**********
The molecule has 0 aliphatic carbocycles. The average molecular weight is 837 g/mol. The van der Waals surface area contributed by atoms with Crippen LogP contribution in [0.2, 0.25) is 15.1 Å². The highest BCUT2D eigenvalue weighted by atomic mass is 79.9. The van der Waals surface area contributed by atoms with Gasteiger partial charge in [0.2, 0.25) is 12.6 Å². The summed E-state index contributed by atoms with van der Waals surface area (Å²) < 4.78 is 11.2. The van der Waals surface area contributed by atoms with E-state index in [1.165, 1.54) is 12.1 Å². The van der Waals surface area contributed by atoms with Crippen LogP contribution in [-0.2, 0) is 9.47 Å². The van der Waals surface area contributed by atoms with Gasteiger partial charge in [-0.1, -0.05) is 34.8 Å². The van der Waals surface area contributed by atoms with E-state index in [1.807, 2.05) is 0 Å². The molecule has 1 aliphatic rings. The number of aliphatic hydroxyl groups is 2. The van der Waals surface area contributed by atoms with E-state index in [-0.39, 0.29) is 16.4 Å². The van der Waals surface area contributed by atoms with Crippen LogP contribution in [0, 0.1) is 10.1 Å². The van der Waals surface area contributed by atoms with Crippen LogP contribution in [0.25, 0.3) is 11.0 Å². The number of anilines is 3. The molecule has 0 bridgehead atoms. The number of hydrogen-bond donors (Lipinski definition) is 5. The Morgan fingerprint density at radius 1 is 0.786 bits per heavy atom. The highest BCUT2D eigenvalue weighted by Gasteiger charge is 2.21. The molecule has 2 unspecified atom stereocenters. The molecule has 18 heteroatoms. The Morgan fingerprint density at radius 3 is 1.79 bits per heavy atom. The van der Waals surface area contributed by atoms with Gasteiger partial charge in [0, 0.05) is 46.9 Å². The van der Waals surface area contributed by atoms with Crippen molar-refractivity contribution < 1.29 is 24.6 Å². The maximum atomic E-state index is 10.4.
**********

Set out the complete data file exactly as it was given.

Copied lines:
The molecule has 0 aliphatic carbocycles. The average molecular weight is 837 g/mol. The van der Waals surface area contributed by atoms with Crippen LogP contribution in [0.2, 0.25) is 15.1 Å². The highest BCUT2D eigenvalue weighted by atomic mass is 79.9. The van der Waals surface area contributed by atoms with Gasteiger partial charge in [0.2, 0.25) is 12.6 Å². The summed E-state index contributed by atoms with van der Waals surface area (Å²) < 4.78 is 11.2. The van der Waals surface area contributed by atoms with E-state index in [1.165, 1.54) is 12.1 Å². The van der Waals surface area contributed by atoms with Crippen LogP contribution in [-0.2, 0) is 9.47 Å². The van der Waals surface area contributed by atoms with Gasteiger partial charge in [-0.1, -0.05) is 34.8 Å². The van der Waals surface area contributed by atoms with E-state index in [1.807, 2.05) is 0 Å². The molecule has 1 aliphatic rings. The number of aliphatic hydroxyl groups is 2. The van der Waals surface area contributed by atoms with E-state index in [-0.39, 0.29) is 16.4 Å². The van der Waals surface area contributed by atoms with Crippen LogP contribution in [0, 0.1) is 10.1 Å². The van der Waals surface area contributed by atoms with Crippen LogP contribution in [0.25, 0.3) is 11.0 Å². The number of anilines is 3. The molecule has 0 bridgehead atoms. The number of hydrogen-bond donors (Lipinski definition) is 5. The Morgan fingerprint density at radius 1 is 0.786 bits per heavy atom. The highest BCUT2D eigenvalue weighted by Gasteiger charge is 2.21. The molecule has 2 unspecified atom stereocenters. The molecule has 18 heteroatoms. The Morgan fingerprint density at radius 3 is 1.79 bits per heavy atom. The van der Waals surface area contributed by atoms with Gasteiger partial charge in [0, 0.05) is 46.9 Å². The van der Waals surface area contributed by atoms with Crippen molar-refractivity contribution < 1.29 is 24.6 Å². The maximum atomic E-state index is 10.4.